Music in Care – Room 217

1) I don’t have to be musically inclined in order to use aspects of music in care.
2) Every caregiver, professional or not, can implement aspects of music during care (see point #1).

Out of the many, these were my two biggest take-homes from the Level One session.

From their website: Room 217 is a music-based health arts organization and social enterprise.  We provide an innovative approach to health and well-being called music care.  Music care enhances quality of life and improves the care experience.”

In Canada, several converging factors make music care timely:

  • Aging Population – 25% of population 65+ by 2036
  • Dementia – 85% of LTC home residents live with cognitive impairment
  • Person-Centred Care – Care is moving from traditional medical model to more relational model of care
  • Baby Boomers – Boomers have arrived in care settings as caregivers and consumers with high expectations around muisic and care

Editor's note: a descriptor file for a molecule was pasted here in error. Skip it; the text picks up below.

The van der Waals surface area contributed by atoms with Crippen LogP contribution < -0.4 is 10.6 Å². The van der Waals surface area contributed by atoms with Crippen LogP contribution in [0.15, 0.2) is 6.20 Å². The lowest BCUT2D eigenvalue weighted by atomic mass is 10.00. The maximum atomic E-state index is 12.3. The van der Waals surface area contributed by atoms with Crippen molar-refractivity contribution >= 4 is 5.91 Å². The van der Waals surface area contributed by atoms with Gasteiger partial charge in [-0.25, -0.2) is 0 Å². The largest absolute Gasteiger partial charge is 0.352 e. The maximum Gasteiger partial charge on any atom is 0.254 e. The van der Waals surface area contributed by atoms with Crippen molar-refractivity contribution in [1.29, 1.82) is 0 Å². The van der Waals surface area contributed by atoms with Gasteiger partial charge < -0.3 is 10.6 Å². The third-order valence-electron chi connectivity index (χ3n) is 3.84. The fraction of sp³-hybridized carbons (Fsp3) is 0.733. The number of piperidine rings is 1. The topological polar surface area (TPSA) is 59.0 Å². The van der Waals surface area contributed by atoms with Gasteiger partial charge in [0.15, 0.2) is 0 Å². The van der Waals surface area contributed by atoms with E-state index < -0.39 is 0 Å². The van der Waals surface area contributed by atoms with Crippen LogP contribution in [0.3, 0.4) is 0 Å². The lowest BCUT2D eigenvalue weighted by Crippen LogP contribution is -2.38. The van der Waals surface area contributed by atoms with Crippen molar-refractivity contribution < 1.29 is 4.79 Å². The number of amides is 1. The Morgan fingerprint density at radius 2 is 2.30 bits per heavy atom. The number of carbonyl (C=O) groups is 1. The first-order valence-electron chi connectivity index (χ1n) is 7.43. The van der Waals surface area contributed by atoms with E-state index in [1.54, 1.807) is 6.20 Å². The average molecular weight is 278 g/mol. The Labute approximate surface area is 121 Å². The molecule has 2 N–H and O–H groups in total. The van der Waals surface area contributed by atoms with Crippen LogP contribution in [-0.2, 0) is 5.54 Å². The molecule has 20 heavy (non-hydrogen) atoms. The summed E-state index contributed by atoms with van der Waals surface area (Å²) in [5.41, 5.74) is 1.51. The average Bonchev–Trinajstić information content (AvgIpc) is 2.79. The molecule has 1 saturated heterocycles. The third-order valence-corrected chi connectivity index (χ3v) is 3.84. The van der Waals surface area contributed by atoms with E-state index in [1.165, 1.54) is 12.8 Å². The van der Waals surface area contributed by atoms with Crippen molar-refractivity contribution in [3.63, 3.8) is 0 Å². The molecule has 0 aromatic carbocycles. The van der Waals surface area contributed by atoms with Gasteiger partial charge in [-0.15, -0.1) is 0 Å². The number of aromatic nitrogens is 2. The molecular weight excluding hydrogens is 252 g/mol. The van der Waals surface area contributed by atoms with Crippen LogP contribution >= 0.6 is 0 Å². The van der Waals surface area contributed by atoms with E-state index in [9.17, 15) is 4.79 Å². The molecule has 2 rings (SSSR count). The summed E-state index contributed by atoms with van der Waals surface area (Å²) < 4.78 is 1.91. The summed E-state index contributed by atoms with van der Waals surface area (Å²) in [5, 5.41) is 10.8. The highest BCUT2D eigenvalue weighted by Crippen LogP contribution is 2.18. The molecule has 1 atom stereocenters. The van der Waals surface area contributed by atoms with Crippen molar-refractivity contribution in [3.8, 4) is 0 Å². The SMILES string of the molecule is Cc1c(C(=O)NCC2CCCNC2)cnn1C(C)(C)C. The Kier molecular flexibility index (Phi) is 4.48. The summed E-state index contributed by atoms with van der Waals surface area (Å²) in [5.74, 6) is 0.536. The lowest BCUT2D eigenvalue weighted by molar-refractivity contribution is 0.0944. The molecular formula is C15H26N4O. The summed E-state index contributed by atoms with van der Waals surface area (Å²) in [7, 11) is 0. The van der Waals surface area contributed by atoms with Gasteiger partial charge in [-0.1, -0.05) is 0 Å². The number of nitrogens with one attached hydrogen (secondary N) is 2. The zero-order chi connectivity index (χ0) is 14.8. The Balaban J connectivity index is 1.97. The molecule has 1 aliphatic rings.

• Community-Based – Care is shifting back to the community

How Room 217 is changing care in culture:

  • Leading – Care partners in an innovative approach to care
  • Networking – Communities of learning and practice for mutual support
  • Equipping – Care partners with confidence in music care integration
  • Innovating – Music care methodologies and tools for personal and culture change
  • Inspiring – New ways of thinking and doing care through music
  • Sharing – Insight and knowledge in music and health thought and practice

I can honestly say, this has been one of the most inspiring weeks I’ve had in a long, long time.  Between listening to Dr. David Sheard, then Sarah Pearson from 217, and spending time with all of the other Music Care workshop participants, I am fired up – right down to my very core!

I have a whole new appreciation for music; for sound; for breath.

For more information regarding Room 217 and their incredible services, check out their website here.

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